Celebrating Hilary Nichols, Garden Manager Extraordinaire!
Published Thursday, Apr 27, 2017
It’s been three months since I first came to SEEDS wearing a pair of red rain boots. At the time of my arrival, the garden and the trees were wet, bare and brown. But when spring started putting on her clothes, I began exploring the garden with Hilary, our garden manager and volunteer coordinator, as my guide.
She was either by my side or I eavesdropped on her conversations with young people and volunteer groups. I learned the difference between seeds and seedlings and between edible plants and weeds. I learned that chickens cluck every time they lay an egg. I learned they can be friendly as adults if they are handled by us at a young age.
I know I could learn a lot more from Hilary, but a few weeks ago she announced that she will be leaving at the end of this month to work as a horticulturalist at the city’s public gardens. While I am not one for farewells, I am one for celebrating accomplishments.
Hilary has accomplished so much over her five years at SEEDS, between diligently creating an environment to help facilitate the use of the garden as a classroom in collaboration with so many people, to partnering with the City of Durham to get SEEDS certified as a Stormwater STAR Business recently, to name just a few examples.
Hilary devised several ways to capture stormwater in and around SEEDS for use in the garden. This, my friends, is a testimonial to her and SEEDS’ dedication and commitment as a steward of the land and the environment.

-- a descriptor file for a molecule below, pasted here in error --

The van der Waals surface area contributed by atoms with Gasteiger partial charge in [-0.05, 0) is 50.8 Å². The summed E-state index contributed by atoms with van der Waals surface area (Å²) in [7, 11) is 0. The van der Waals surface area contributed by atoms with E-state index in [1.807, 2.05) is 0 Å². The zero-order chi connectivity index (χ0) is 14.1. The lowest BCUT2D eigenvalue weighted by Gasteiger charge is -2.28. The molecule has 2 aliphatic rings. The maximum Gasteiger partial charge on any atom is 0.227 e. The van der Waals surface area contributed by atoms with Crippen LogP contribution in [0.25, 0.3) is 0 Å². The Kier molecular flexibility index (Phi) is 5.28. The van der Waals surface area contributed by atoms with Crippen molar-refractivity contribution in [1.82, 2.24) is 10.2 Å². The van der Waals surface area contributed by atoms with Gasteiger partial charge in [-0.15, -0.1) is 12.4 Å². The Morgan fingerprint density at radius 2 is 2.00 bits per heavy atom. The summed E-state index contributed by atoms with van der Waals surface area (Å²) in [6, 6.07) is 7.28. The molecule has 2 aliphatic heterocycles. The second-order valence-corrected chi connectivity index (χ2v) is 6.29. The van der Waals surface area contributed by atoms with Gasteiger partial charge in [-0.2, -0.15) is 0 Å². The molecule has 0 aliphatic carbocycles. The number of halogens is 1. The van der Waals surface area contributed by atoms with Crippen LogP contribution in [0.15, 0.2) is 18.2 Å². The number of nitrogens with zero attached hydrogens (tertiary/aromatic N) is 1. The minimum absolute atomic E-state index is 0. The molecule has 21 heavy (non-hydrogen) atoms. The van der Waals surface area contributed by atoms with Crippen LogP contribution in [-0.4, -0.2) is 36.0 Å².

“When improperly used,” Hilary explains, “rainwater can become a piece of trash for the city. It goes into the sewer and pollutes rivers with what it carries. But at SEEDS, we want to treat it like the valuable resource that it is, and the city wants that too.”
Under Hilary’s leadership to reduce rainwater pollution and conserve treated water, SEEDS was named one of only eight businesses to receive a Stormwater STAR since the certification program started in 2007. Hilary has consistently worked on conserving all of the resources in our garden through her permaculture mindset.
Our garden wouldn’t be where it is today without her ability to collaborate with, care for and cultivate volunteers, partners and everyone else involved at SEEDS. The sheer force of volunteers involved during Hilary’s five-year tenure is impressive, to say the least. Over 15,000 people, including young participants, have volunteered in multiple roles under her leadership.
Please join us in celebrating Hilary this Sunday, April 30 from 9:00am-3:30pm at SEEDS! Come get your hands dirty and volunteer, or simply stop by to hug our favorite horticulturist. We hope to see you there!
With gratitude for all that you have done to help SEEDS grow,
Interim Executive Director